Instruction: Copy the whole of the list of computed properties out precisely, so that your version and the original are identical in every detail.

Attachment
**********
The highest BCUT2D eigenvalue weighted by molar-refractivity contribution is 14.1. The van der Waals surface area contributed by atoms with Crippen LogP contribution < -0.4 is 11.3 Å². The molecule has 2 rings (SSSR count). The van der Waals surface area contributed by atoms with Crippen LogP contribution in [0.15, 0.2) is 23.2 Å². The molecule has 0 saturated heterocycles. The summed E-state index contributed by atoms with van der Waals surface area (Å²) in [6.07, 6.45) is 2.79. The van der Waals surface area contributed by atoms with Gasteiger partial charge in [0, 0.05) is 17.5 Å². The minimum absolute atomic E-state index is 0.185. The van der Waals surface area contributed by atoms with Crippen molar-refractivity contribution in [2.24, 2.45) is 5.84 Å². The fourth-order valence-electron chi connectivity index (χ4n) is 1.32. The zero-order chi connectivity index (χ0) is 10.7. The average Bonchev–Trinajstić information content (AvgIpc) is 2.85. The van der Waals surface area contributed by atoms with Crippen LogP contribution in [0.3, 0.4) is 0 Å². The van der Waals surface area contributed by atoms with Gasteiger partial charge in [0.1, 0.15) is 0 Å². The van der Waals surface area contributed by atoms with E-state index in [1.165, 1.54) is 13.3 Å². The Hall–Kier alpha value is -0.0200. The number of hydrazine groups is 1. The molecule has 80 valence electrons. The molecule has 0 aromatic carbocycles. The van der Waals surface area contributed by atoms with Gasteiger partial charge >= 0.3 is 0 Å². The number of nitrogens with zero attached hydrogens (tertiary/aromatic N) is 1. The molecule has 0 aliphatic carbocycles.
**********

The highest BCUT2D eigenvalue weighted by molar-refractivity contribution is 14.1. The van der Waals surface area contributed by atoms with Crippen LogP contribution < -0.4 is 11.3 Å². The molecule has 2 rings (SSSR count). The van der Waals surface area contributed by atoms with Crippen LogP contribution in [0.15, 0.2) is 23.2 Å². The molecule has 0 saturated heterocycles. The summed E-state index contributed by atoms with van der Waals surface area (Å²) in [6.07, 6.45) is 2.79. The van der Waals surface area contributed by atoms with Gasteiger partial charge in [0, 0.05) is 17.5 Å². The minimum absolute atomic E-state index is 0.185. The van der Waals surface area contributed by atoms with Crippen molar-refractivity contribution in [2.24, 2.45) is 5.84 Å². The fourth-order valence-electron chi connectivity index (χ4n) is 1.32. The zero-order chi connectivity index (χ0) is 10.7. The average Bonchev–Trinajstić information content (AvgIpc) is 2.85. The van der Waals surface area contributed by atoms with Crippen LogP contribution in [0.3, 0.4) is 0 Å². The van der Waals surface area contributed by atoms with Gasteiger partial charge in [0.1, 0.15) is 0 Å². The van der Waals surface area contributed by atoms with E-state index in [1.165, 1.54) is 13.3 Å². The Hall–Kier alpha value is -0.0200. The number of hydrazine groups is 1. The molecule has 80 valence electrons. The molecule has 0 aromatic carbocycles. The van der Waals surface area contributed by atoms with Gasteiger partial charge >= 0.3 is 0 Å². The number of nitrogens with zero attached hydrogens (tertiary/aromatic N) is 1. The molecule has 0 aliphatic carbocycles.